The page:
Latest from Mormon Land: Fraud suit against church gets new life; COVID vaccine gains acceptance among members

Some 65% of Latter-day Saints now say yes to shots; up from 50%.

(The Church of Jesus Christ of Latter-day Saints) Church President Russell M. Nelson receives the first dose of a COVID-19 vaccine on Tuesday, Jan. 19, 2021, in Salt Lake City. A new poll shows Latter-day Saints are increasingly accepting the vaccine.

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COVID shots get a boost

Top Latter-day Saint leaders — in written guidelines, on social media and from the pulpit — have encouraged members to be vaccinated against COVID-19.

Church President Russell M. Nelson, a former heart surgeon, and other apostles showed the way by releasing photographs of themselves getting their first doses.

So are their exhortations and examples paying off?

Maybe so.

A fresh survey from Public Religion Research Institute and the Interfaith Youth Core — which showed faith leaders can help sway their flocks to get the shots — reports that 65% of Latter-day Saints are now vaccine acceptors.

That’s up 15 percentage points from a March survey.

Other survey numbers shed additional light as the delta variant spurs new worries in the war against the coronavirus:

• Some 37% of Latter-day Saints reported they did or would look to their church leaders for guidance about vaccines. That’s a higher percentage than every other religious group, save for Jewish Americans.

• Most white evangelical Protestants (63%) and Latter-day Saints (59%) agree kids should be able to attend public schools without required vaccines.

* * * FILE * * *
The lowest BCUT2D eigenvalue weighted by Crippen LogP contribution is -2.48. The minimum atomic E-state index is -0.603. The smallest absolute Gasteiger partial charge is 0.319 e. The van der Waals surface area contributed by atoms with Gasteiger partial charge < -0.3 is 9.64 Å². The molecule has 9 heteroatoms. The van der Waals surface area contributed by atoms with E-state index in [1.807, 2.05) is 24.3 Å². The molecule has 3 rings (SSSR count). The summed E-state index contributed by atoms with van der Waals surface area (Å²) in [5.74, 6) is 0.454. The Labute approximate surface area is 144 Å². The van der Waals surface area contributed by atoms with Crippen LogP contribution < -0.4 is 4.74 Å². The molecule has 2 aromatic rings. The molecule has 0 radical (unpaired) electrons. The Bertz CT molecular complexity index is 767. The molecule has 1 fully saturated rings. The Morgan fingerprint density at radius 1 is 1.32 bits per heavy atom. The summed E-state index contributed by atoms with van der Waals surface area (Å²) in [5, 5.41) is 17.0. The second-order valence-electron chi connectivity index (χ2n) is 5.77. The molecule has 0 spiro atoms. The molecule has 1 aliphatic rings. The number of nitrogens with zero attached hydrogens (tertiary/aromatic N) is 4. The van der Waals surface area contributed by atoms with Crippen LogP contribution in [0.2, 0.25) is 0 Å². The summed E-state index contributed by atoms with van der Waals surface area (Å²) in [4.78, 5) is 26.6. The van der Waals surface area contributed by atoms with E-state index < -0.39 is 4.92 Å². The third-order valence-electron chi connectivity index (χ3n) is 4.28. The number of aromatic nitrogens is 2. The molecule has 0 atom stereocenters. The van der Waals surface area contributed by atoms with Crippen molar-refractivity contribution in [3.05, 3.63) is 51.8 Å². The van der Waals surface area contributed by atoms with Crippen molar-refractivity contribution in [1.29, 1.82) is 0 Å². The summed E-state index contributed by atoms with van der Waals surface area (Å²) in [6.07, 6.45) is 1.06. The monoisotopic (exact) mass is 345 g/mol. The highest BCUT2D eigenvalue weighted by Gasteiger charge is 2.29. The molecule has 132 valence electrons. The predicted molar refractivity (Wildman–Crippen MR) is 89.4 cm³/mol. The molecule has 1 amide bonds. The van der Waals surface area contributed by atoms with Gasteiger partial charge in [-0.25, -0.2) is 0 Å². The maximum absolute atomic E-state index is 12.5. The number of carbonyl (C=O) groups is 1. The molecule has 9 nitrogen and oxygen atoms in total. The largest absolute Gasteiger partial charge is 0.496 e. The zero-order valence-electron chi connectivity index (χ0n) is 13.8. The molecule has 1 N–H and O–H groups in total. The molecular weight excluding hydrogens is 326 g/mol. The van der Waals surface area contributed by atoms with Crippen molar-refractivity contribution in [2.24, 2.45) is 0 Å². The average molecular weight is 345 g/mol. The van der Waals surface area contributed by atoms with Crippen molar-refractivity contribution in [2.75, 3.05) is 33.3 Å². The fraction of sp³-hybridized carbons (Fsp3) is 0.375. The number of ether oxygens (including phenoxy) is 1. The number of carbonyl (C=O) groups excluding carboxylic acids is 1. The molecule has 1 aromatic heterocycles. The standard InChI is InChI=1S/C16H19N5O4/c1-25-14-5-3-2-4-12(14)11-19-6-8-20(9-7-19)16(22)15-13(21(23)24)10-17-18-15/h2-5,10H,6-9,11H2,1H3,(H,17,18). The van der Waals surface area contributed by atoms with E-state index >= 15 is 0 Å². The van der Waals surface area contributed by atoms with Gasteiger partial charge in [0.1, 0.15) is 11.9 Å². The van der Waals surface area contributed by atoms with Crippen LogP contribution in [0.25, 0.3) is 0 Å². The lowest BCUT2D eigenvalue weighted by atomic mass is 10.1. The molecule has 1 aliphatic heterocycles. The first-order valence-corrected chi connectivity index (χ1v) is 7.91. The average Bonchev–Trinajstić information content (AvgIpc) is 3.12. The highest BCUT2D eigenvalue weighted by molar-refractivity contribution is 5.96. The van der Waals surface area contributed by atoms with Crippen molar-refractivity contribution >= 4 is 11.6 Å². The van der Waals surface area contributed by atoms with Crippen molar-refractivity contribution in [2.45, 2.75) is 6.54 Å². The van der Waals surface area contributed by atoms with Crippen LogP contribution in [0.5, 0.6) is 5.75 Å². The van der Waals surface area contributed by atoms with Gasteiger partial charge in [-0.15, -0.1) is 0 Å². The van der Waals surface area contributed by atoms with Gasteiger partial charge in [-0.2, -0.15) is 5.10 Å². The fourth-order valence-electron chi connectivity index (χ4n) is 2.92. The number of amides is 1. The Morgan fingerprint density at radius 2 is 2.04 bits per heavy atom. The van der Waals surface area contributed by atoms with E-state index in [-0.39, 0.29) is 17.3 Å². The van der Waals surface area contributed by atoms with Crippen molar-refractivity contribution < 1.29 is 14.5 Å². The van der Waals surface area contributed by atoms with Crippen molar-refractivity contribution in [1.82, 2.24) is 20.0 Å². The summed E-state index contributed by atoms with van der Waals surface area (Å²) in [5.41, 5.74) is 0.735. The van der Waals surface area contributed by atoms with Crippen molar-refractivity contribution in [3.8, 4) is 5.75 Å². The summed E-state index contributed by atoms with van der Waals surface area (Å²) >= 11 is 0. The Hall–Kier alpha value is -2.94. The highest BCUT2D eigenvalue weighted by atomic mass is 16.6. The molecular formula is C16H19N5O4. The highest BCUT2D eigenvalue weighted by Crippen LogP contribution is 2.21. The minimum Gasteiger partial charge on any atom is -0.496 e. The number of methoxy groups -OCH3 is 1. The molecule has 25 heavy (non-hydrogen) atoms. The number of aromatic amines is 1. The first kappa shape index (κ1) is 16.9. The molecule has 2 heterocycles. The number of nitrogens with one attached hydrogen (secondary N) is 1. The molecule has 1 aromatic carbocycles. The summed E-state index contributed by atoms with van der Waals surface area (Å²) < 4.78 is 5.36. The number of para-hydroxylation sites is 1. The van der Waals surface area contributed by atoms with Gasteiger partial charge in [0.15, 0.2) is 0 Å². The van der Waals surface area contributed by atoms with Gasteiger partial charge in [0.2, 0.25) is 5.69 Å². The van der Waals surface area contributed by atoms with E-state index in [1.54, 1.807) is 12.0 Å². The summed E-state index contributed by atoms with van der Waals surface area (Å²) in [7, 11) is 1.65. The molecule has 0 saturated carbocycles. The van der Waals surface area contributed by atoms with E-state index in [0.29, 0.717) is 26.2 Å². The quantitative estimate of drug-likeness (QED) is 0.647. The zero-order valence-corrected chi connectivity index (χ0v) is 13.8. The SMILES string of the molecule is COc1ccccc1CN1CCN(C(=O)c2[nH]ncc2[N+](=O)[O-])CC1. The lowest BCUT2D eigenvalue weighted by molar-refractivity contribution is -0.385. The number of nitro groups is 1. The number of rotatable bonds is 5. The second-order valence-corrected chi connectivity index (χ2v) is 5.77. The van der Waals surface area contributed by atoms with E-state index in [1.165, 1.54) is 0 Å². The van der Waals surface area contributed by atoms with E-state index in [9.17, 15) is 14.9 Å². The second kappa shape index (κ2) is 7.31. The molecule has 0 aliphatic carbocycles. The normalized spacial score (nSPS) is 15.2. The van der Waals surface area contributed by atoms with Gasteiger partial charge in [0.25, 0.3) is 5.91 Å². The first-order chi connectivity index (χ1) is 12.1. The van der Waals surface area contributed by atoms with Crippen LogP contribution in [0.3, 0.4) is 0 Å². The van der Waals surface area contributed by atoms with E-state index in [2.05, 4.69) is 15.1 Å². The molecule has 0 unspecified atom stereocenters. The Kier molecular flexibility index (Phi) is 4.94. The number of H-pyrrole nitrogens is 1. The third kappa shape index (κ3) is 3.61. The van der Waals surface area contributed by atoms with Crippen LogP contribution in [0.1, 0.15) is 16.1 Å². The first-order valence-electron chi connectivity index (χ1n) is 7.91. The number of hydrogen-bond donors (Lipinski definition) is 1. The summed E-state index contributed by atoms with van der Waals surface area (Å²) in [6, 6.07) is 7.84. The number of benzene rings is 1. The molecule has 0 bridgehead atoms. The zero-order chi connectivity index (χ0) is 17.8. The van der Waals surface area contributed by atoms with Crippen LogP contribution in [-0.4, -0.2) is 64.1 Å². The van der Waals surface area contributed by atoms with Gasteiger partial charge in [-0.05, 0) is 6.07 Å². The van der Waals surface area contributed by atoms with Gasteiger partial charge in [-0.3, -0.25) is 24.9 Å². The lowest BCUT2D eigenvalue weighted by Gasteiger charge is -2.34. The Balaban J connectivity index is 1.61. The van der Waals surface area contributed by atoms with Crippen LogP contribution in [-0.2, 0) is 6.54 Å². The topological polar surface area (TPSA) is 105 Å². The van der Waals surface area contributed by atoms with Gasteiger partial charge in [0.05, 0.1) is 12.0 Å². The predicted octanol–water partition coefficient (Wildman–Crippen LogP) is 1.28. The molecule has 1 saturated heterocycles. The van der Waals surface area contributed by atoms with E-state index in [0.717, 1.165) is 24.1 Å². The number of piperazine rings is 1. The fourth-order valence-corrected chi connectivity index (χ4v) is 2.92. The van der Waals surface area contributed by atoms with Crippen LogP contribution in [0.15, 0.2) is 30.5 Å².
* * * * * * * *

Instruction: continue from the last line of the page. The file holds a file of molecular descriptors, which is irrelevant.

• About 41% of Latter-day Saints express at least moderate concerns about the vaccines, roughly in the middle of the faith groups surveyed.

• Latter-day Saints (72%), white evangelical Protestants (72%) and other Protestants of color (67%) are the most likely to favor religious exemptions to vaccine mandates.

• Latter-day Saints (46%) and white evangelical Protestants (31%) rank as the least likely to support requiring proof of vaccination for certain activities.

Church leaders still have their work cut out for them persuading vaccine refusers to roll up their sleeves. Nearly 1 in 5 (19%) of their members still fall in that category, about the same as March.

You also can read about a Latter-day Saint family in Utah who initially refused the vaccine but now regrets it after the husband-father landed in the hospital with COVID-19.

Fraud lawsuit against the church gets new life

Laura Gaddy, a former Latter-day Saint who lives in North Carolina, won a small legal victory in her fraud lawsuit against the church last week.

In a July 28 ruling, federal Judge Robert Shelby dismissed Gaddy’s arguments about church founder Joseph Smith, his supposed spiritual experiences, and statements about the faith’s scripture, reasoning, as he has in the past, that the First Amendment bars such assertions when they would require a court to “consider the truth or falsity of a church’s religious doctrines.”

But the judge allowed a narrow issue about the church’s use of tithing to go forward.

Gaddy is not arguing against “the religious principles of the church or the truth of the church’s beliefs concerning the doctrine of tithing,” Shelby wrote. Rather, she has “challenged secular representations concerning the use of money received by the church.”

In particular, her lawsuit in Salt Lake City’s U.S. District Court points to statements from Latter-day Saint authorities that no tithing funds went toward development of the for-profit City Creek Center. Gaddy insists such pronouncements run counter to allegations made in a 2019 IRS whistleblower complaint about the church’s purported $100 billion reserve account.

Church leaders have maintained that cash for the downtown Salt Lake City mall came from “earnings of invested reserve funds,” not from tithing money itself.

Gaddy contends such representations are false and that billions of dollars of “principal tithing” were tapped for the project.

Shelby ruled that she could revise and refile her amended complaint within 30 days and, according to her attorney, she plans to do so.

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